9:30 am. It’s a wonderful, sunny day. Everybody meets at the bus in front of our accommodation. Today the bus is going to Hastings, where the Battle of Hastings took place in 1066. Nowadays, a worth seeing Abbey ruin reminds of that important Battle.
The bus stops on a lovely square in front of the Abbey. After leaving the bus and buying tickets for visiting the area of the ruin, we head to a little building on the right. It’s the Visitor Centre with a café, toilets (very important to know) and the “1066: Battle for England exhibition”.
While the others would like to see the ruins already, Joline and I stay to read all the interesting charts about English history and to watch a movie about the Battle of Hastings. The movie is obviously made for tourists, because the speaker speaks very slowly and understandably. Fifteen minutes later the movie is over and we leave the Visitor Centre to see the place, where King Harold fell and William the Conqueror won the exhausting battle. We just walk to the ruin and do not really realize, that we are just walking on perfectly neat grass. The guide from Canterbury comes into our mind, who told us, that visitors walking on the grass at Kings School, an independent boarding school at Canterbury, are sternly punished. Therefore we hurry from the grass and suddenly see the huge ruin. It is a building made of stone with nice pointed arches. A chart tells us, that nuns lived in that building.
Unfortunately, the time to meet at the bus again comes soon. Shortly, we cast a glance at the memorial stone, which signifies the exact point of King Harold’s death and the former place of the memorial altar. Starting to leave the site, we take the wrong exit: it is a private way with a lot of little wooden cabins and the apparently the exit only for disabled people. A staff member (or somebody who looks like one) sends us back, so we take the way we came from (over the grass again).
Since we still have some time, we discover the shop of the abbey which is exactly the same shop with the same products we already visited at Dover Castle – a shop of the English Heritage. It is not very interesting, so we visit a little museum on the next floor of the gatehouse. Now it is really time to go. I quickly buy a postcard and hurry to the bus, which brings our group to Eastbourne.
The ride takes us about an hour and I have a lot of time to write the postcard to my family. Arriving at the seaside community, we have to pass a mall to get to the town centre. We stop at a Sainsbury’s to buy some water and at a multimedia shop where Vanessa buys a DVD and a CD of her favourite music band “McFly”. In front of the mall, there should be a street market, but we only see some market stalls offering Deutsche Bratwurst, cheese and sunglasses. Most of the stalls are already removed.
Not far away we see the sea. Some of us would like to take some photos, so we walk there and sit down onto the shingle at the beach. Joline, Linda and Franzi run towards the water with their cameras, but Vanessa, Paulina and me are too lazy and take some photos posing on wooden stakes at the beach.
At the coast of Eastbourne is a lovely pier with white houses and a blue handrail. Four of us walk there and take photos of the sea, the lion sculptures on the handrail and a huge lollipop at a candy shop which looks like a coloured dildo. Back at the place where the others wait for us, we see the other excursion participants sitting in a row and eating Fish and Chips. Suddenly, we realize that we are very hungry. Again we head to the pier to a small Fish and Chips takeaway. However, this takeaway does not seem clean and delicious. Additionally, it is almost sold out and does not offer anything vegetarian. Searching for a better place for our meal, we return to the town centre and find an expensive but nice looking Fish and Chips restaurant called “Harry Ramsden’s”. Its American 50s design and the jazz music in the background make us feel quite comfortable. Even the bathrooms are well designed: the walls are decorated with a newspaper like looking wallpaper. I take an iceberg wedge with bacon, tomato and blue cheese. The others eat Fish and Chips, pie and mushy peas. Everything tastes very well. After the meal, most of us would like to buy some essentials. Paying the food, we ask where the next supermarket is and start our way to a Tesco Express.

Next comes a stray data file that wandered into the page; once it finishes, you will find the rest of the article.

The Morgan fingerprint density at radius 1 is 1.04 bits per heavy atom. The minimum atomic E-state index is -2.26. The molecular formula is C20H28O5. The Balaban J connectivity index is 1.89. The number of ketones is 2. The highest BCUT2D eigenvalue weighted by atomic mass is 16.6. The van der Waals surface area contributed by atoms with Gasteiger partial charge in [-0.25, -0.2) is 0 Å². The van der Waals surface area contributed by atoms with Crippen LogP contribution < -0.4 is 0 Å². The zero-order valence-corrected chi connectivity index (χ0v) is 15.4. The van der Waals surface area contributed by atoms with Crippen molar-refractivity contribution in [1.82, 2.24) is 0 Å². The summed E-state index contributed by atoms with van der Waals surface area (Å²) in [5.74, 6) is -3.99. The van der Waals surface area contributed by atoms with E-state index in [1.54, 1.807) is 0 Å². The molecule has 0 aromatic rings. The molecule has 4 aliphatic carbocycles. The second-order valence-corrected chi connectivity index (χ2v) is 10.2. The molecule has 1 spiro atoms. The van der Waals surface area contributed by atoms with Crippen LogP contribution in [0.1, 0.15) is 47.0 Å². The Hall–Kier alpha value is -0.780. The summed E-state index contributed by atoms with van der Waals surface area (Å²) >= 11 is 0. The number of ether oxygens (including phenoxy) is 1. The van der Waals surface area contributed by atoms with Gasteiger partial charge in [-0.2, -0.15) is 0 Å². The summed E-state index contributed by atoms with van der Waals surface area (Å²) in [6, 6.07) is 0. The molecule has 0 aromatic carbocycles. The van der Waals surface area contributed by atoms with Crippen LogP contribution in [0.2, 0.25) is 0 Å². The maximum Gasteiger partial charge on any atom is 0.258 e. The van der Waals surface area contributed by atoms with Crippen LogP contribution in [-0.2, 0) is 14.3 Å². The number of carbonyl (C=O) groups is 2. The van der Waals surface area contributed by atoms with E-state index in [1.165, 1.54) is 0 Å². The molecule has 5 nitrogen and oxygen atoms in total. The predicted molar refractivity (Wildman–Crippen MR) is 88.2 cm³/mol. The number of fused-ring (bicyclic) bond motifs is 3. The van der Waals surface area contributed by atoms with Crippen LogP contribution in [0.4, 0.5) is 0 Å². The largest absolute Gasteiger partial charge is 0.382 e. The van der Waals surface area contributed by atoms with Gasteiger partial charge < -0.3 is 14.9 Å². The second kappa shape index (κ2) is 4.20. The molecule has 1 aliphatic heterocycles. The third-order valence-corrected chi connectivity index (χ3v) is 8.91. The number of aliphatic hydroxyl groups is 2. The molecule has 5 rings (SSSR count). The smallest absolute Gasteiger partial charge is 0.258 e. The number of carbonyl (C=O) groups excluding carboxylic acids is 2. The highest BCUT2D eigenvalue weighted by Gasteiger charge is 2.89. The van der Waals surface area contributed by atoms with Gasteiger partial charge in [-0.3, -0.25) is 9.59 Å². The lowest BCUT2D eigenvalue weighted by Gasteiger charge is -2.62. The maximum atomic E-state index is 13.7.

Heading back to the beach, we meet some other excursionists who have just taken off to have a drink in a pub. Our group of fifteen people finds a small bar decorated all over with comic and movie characters. On a screen in the corner of the bar guests can watch “Finding Nemo”. Unfortunately, the barkeeper does not want to give us alcoholic beverages if we do not order something to eat. Because nobody wants to eat anything but everybody wants to drink a beer, we all leave the pub and search for another one. At least we find the Town House, where we get our beer and take part in a pubquiz. Obviously, the quiz is made for elder Britains. We – young Germans – are not able to answer most of the questions, but it is fun anyway. In the end, there is a game of chance. Vanessa is chosen to open a drawer. If there is money in the drawer, she can keep it. If not, she is allowed to open another one and gets half of the money in the drawer. It is the first time Vanessa wins in a game of chance, what makes her very happy.
Our trip to Eastbourne ends with a firework at the beach. It is quite nice but even though unspectacular. I really enjoyed the day.